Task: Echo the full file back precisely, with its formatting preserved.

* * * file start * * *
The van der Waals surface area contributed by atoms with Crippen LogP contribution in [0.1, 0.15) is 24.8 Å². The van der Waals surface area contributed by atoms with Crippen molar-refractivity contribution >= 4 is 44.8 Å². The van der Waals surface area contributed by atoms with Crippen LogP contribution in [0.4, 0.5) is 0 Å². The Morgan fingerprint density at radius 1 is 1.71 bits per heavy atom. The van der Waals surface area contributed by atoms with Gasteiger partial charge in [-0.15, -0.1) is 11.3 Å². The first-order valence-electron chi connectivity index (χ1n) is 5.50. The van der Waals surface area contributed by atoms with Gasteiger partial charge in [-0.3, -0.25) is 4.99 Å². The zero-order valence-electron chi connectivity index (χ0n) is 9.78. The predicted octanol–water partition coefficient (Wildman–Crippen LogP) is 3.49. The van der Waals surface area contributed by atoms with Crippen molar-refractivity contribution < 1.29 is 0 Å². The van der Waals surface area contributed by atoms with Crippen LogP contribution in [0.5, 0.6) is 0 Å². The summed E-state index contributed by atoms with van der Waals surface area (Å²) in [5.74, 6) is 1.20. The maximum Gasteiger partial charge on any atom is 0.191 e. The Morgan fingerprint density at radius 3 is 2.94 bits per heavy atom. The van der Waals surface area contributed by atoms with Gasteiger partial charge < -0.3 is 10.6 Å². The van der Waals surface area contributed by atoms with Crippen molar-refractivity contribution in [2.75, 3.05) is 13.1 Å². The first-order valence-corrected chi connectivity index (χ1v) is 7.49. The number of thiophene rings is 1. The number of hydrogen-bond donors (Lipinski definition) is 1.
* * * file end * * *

The van der Waals surface area contributed by atoms with Crippen LogP contribution in [0.1, 0.15) is 24.8 Å². The van der Waals surface area contributed by atoms with Crippen molar-refractivity contribution >= 4 is 44.8 Å². The van der Waals surface area contributed by atoms with Crippen LogP contribution in [0.4, 0.5) is 0 Å². The Morgan fingerprint density at radius 1 is 1.71 bits per heavy atom. The van der Waals surface area contributed by atoms with Gasteiger partial charge in [-0.15, -0.1) is 11.3 Å². The first-order valence-electron chi connectivity index (χ1n) is 5.50. The van der Waals surface area contributed by atoms with Gasteiger partial charge in [-0.3, -0.25) is 4.99 Å². The zero-order valence-electron chi connectivity index (χ0n) is 9.78. The predicted octanol–water partition coefficient (Wildman–Crippen LogP) is 3.49. The van der Waals surface area contributed by atoms with Crippen molar-refractivity contribution < 1.29 is 0 Å². The van der Waals surface area contributed by atoms with Crippen LogP contribution in [0.5, 0.6) is 0 Å². The summed E-state index contributed by atoms with van der Waals surface area (Å²) in [5.74, 6) is 1.20. The maximum Gasteiger partial charge on any atom is 0.191 e. The Morgan fingerprint density at radius 3 is 2.94 bits per heavy atom. The van der Waals surface area contributed by atoms with Gasteiger partial charge < -0.3 is 10.6 Å². The van der Waals surface area contributed by atoms with Crippen molar-refractivity contribution in [2.75, 3.05) is 13.1 Å². The first-order valence-corrected chi connectivity index (χ1v) is 7.49. The number of thiophene rings is 1. The number of hydrogen-bond donors (Lipinski definition) is 1.